With ongoing supply chain disruptions, rising commodity prices and the increased threat of insolvencies in several key markets across the Asia-Pacific region, many businesses are facing difficult times ahead.
In an economic environment like this, businesses cannot assume that customers with a strong payment track record will still be able to meet their liabilities. For suppliers, periods of economic stress should be a catalyst to take a strategic look at your credit management process – for both new and existing customers. This is the time to review and refresh the management of your accounts receivables, taking the opportunity to identify problems early and to take steps to avoid nasty surprises.
To minimise trading risks, it is best to actively manage accounts on a continuous basis. But how should a business do that? Here we outline a best practice approach for businesses looking to improve their management of credit risk in difficult times.
When it comes to assessing new clients, it is a good idea to implement a formal credit check procedure. This should include gathering information on a company’s financial position, industry performance and the outlook for the countries they operate in. Ideally you will also gain an insight into your prospect’s payments behaviour. Are they regular late payers?
The availability of financial information such as this will vary from market to market throughout the world. Some jurisdictions require businesses to publish financial information, others do not. In Asia, financial information can be difficult to source and verify.
This is where a reputable international trade credit insurer can be invaluable. In addition to providing credit risk mitigation products, a good credit insurance company will have access to financial information, including payments behaviour, of millions of businesses throughout the world.
Once you are comfortable with the level of a prospect's credit risk the next step in your risk management process is to set appropriate payment terms. Here it is important for your sales teams and credit department to work in partnership. Trade credit can be an invaluable sales tool and may help your competitive position. However, it also exposes your company to the risk of non-payment. The longer the terms you offer, the greater the risk. Some businesses choose to start a relationship on cash payment terms only, with a view to extending credit once the relationship is established. Others may wish to extend credit from the outset. Individual markets and sectors may also have generally accepted average terms. You should assess your customer and level of risk before applying terms that are appropriate to your situation.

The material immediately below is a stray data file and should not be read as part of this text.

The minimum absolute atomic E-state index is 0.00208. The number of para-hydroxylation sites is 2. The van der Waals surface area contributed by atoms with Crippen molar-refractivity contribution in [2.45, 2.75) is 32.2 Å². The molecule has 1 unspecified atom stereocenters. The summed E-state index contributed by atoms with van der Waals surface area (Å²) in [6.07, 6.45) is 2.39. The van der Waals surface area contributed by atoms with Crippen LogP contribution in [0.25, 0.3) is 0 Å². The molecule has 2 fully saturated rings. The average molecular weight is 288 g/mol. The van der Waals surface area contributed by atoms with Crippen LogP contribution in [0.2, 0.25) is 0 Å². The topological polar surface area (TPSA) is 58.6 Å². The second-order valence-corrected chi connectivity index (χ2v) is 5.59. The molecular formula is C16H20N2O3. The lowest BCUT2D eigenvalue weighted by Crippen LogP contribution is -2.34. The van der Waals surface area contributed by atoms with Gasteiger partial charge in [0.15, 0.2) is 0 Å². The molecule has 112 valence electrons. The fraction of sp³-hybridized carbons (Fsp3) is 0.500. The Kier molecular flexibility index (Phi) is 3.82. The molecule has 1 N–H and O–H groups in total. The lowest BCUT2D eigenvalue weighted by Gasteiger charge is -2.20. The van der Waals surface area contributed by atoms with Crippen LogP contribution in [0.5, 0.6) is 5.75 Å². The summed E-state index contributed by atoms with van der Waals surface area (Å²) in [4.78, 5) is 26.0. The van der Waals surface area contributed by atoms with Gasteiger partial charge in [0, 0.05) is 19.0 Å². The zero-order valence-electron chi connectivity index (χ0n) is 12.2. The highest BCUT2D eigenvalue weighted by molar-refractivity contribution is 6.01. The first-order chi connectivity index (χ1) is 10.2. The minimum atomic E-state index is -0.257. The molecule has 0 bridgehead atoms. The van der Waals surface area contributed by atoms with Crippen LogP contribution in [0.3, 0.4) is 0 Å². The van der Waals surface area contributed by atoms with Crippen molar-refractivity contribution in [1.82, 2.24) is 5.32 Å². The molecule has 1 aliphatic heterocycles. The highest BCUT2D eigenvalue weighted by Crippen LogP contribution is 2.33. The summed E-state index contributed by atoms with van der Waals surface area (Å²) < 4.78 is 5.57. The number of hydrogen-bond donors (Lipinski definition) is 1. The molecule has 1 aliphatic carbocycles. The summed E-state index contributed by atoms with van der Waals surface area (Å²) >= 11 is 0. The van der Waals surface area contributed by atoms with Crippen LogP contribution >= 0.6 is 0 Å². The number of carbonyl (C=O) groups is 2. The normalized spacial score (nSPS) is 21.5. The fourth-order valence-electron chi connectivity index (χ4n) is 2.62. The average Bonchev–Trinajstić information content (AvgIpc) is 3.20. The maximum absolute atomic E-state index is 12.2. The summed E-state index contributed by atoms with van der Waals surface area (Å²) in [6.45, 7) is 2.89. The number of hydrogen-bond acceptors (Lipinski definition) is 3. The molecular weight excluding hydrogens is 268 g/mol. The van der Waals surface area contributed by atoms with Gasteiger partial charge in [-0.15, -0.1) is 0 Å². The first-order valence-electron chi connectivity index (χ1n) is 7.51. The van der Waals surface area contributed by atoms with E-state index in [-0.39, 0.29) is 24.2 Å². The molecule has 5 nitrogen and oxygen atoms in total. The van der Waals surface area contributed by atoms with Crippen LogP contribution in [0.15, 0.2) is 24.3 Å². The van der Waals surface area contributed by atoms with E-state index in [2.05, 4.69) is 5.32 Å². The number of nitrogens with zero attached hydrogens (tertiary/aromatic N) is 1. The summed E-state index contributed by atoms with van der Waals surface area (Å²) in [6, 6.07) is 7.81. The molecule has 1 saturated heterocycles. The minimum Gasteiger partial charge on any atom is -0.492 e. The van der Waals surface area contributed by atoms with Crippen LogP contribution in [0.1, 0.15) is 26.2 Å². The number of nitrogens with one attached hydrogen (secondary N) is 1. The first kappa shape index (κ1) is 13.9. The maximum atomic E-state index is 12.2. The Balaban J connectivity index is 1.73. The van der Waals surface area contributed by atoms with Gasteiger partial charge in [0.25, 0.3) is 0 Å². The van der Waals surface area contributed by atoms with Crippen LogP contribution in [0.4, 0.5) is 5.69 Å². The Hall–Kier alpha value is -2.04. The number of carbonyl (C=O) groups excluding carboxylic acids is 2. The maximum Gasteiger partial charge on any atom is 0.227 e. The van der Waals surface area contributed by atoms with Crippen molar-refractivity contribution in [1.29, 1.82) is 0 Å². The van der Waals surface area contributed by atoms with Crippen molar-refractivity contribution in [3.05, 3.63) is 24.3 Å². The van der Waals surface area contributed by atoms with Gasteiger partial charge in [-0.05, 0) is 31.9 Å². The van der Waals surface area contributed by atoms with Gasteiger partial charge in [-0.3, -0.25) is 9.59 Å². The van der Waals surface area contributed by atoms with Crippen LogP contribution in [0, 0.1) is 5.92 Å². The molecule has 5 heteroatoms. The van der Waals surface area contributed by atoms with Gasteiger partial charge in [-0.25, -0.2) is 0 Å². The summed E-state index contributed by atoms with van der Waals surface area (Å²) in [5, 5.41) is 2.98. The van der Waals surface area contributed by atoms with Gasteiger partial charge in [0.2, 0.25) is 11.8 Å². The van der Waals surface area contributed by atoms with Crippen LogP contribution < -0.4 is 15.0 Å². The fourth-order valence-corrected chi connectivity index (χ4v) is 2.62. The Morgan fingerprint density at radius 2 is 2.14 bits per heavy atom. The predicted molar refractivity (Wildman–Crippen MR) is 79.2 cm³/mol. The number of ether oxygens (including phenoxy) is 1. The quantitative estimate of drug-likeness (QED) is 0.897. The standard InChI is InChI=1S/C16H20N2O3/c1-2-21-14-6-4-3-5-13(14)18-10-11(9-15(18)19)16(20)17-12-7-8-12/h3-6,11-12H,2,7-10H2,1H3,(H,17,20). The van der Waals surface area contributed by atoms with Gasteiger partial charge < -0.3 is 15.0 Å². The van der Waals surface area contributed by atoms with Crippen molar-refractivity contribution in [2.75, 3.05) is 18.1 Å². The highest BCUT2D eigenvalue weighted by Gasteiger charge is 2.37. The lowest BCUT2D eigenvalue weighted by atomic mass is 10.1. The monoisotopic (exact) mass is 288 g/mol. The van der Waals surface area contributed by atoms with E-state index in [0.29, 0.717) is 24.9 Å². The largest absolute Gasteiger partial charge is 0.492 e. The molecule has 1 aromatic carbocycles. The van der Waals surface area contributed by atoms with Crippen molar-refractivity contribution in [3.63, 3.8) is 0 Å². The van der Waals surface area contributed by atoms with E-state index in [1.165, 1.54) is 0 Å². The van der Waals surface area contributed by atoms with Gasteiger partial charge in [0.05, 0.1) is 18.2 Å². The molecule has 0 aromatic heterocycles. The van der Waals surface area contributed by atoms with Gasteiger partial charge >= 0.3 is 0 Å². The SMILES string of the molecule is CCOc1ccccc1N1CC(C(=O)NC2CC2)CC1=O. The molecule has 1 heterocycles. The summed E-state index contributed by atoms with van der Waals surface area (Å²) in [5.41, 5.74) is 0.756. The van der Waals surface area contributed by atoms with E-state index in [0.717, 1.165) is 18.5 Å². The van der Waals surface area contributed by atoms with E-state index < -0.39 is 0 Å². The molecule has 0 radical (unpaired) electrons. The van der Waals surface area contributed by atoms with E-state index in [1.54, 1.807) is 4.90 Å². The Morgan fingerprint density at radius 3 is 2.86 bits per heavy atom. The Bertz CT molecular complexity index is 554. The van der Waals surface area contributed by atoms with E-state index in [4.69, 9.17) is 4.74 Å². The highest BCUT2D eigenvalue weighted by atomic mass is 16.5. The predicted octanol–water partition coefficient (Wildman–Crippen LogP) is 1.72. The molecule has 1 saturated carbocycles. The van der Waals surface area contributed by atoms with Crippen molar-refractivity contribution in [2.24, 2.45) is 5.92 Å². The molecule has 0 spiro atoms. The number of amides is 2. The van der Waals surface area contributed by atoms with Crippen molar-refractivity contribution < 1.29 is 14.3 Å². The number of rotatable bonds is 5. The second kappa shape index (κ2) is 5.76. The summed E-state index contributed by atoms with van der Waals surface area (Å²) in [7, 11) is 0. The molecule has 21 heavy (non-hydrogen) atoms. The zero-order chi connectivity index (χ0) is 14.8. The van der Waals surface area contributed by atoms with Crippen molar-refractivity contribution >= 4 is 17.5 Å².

Just like investment products warn that ‘past performance is not an indicator of future performance’, you should monitor your customers’ creditworthiness. Only by assessing a company, its industry and the countries in which it operates on a regular basis can you have an informed idea of their ability to meet payments. Ideally you should conduct credit risk assessments every month or every quarter as appropriate for your sector and market. (You can find out more about how to conduct a regular financial health check here.)
If a normally reliable customer starts paying late, it is a sign to monitor that company and ensure you have a thorough understanding of the credit risk. For example, if they are operating in a country where supply chains have been disrupted, or in an industry that has faced a drop in demand, this is likely to impact their ability to settle payments. (For tips on how to manage your accounts receivables click here.)
Once you have identified customers who are at risk of falling behind with payments, you should take action to minimise the risk of bad debts. This could include moving to cash or secured payment terms or – if you your customer is experiencing short-term cash flow issues and you are comfortable with their long-term credit profile – offering to extend the number of days by which they need to settle an invoice.
Periods of challenging economic and trading conditions are unavoidable for all businesses. As a supplier, the key is to have processes in place to spot potential problems and find a solution before it’s too late.
Subscribe to Atradius Exclusive for the latest insights from Atradius Economists, annual reviews of corporate payment practices, sector performance and more.